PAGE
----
Changes in physical stimuli are perceived at different intensities. This applies for any stimulus perceived by any one of our senses include visual stimuli.
Steven’s power law
Steven’s Power Law (Stevens 1957) , in psychophysics explains the relation between the intensity in a physical stimuli and the perceived magnitude increase in the sensation created by the stimulus.
For example, the power law demonstrates that as we increase the physical intake of sucrose (common sugar) the perceived increase in sweetness sensation follows the power law of units1.3, e.g. increasing sugar intake from 1 to 2 spoons (i.e. 1 unit increase) we perceive an increase in sweetness by 21.3-11.3=1.46$ spoons. However, the perception for additional units of saccharin (artificial sugar) follows the power law units0.8, e.g. increasing saccharin from 1 to 2 spoons we perceive an increase in sweetness by $20.8-10.8=0.74 spoons.
Steven’s performed a number of experiments using visual stimuli.
The Stevens (1961) power law superseded the Weber-Fechner law that states that perception in human stimuli is proportional to the logarithm of the stimulus intensity, thus the perceived difference diminishes as the actual intensity increases.
For example, Josef Albers in his 1963 masterpiece Interaction of Color applies the Weber-Fechner Law in colouring theory to explain how the visual perception of an arithmetical progression in the intensity of colour, in terms of brightness/darkness, depends upon a physical geometric progression. To demonstrate this point consider the RGB scales (224 224 224) and (0 255 255); to learn about RGB scales see my discussion on the color hue retinal variable:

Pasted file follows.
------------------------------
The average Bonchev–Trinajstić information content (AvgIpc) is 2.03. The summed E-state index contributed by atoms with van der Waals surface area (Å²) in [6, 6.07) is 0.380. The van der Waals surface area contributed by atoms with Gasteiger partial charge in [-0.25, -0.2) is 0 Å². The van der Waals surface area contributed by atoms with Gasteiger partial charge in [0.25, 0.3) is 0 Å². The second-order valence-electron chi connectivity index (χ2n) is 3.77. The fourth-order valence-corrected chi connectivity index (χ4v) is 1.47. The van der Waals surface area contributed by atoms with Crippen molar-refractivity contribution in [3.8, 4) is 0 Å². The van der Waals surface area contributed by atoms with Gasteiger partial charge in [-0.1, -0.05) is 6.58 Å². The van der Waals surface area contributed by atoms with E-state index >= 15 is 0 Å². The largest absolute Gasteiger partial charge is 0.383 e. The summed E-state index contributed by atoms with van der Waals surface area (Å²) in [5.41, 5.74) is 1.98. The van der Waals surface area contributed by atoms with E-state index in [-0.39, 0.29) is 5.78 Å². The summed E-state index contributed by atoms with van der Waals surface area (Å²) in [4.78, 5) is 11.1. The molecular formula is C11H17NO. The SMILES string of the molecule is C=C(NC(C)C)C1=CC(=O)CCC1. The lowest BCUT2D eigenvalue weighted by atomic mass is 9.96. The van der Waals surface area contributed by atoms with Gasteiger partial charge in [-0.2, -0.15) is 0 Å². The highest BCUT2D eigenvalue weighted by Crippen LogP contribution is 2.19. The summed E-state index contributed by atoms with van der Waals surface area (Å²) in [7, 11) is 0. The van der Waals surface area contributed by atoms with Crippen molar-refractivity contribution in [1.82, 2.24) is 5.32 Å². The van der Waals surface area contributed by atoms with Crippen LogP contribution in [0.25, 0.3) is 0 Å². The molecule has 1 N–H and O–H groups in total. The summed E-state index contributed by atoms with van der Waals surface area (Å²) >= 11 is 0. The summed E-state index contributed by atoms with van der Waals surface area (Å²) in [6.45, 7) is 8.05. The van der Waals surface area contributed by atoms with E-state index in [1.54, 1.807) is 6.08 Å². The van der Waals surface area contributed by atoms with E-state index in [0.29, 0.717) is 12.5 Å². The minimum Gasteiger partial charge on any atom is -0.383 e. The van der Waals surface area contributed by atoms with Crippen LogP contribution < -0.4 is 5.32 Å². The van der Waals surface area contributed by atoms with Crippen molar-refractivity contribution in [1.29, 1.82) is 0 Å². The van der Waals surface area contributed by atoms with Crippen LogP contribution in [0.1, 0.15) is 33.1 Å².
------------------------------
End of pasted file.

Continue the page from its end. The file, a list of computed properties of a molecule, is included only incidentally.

The brightness in each RGB scale is shown in pairs of arithmetic and geometric progression. For example, the far left column shows the arithmetic progression of turning the RGB scale (224 224 224) into 1 as dark, 2 as dark, 3 as dark, 4 as dark and 5 as dark. The second column from the left shows the same RGB scale as 1 as dark, 2 as dark, 4 as dark, 8 as dark and 16 as dark. The same two columns are repeated this time without the white boundaries, and the reason for doing so is discussed just below in Mach bands. The same analysis for RGB scale (224 224 224) is repeated for RGB scale (0 255 255).
Notice how using the arithmetic progression we cannot form any effective contrasts because, as explained above in Steve’s Power Law, for every unit increase in brightness/darkness we only perceive about the square root of that increase (i.e. power 0.5). However, according to Joseph Albers and the Weber-Fechner Law a good approximation to resolving this distorted perception is to apply the geometric progression. That is to say, by using the physical geometric progression in brightness/darkness we perceive it as if it is arithmetic.
Mach bands is a visual illusion phenomenon named after the physicist Ernst Mach, which explains that we perceive a higher contrast between different degrees of brightness/darkness when they come into contact.
In the example just above, there are two sets of column pairs. One set uses white boundaries to separate each shade of gray or cyan. The other set eliminates this boundary and adjoins each shade. Notice how it is much easier to detect the degree of brightness/darkness when the shades come into contact.
This effect has important implications in designing graphs that rely on the use of area implantations and the colour value retinal variable, as for example in choropleth maps and categorical bar charts.
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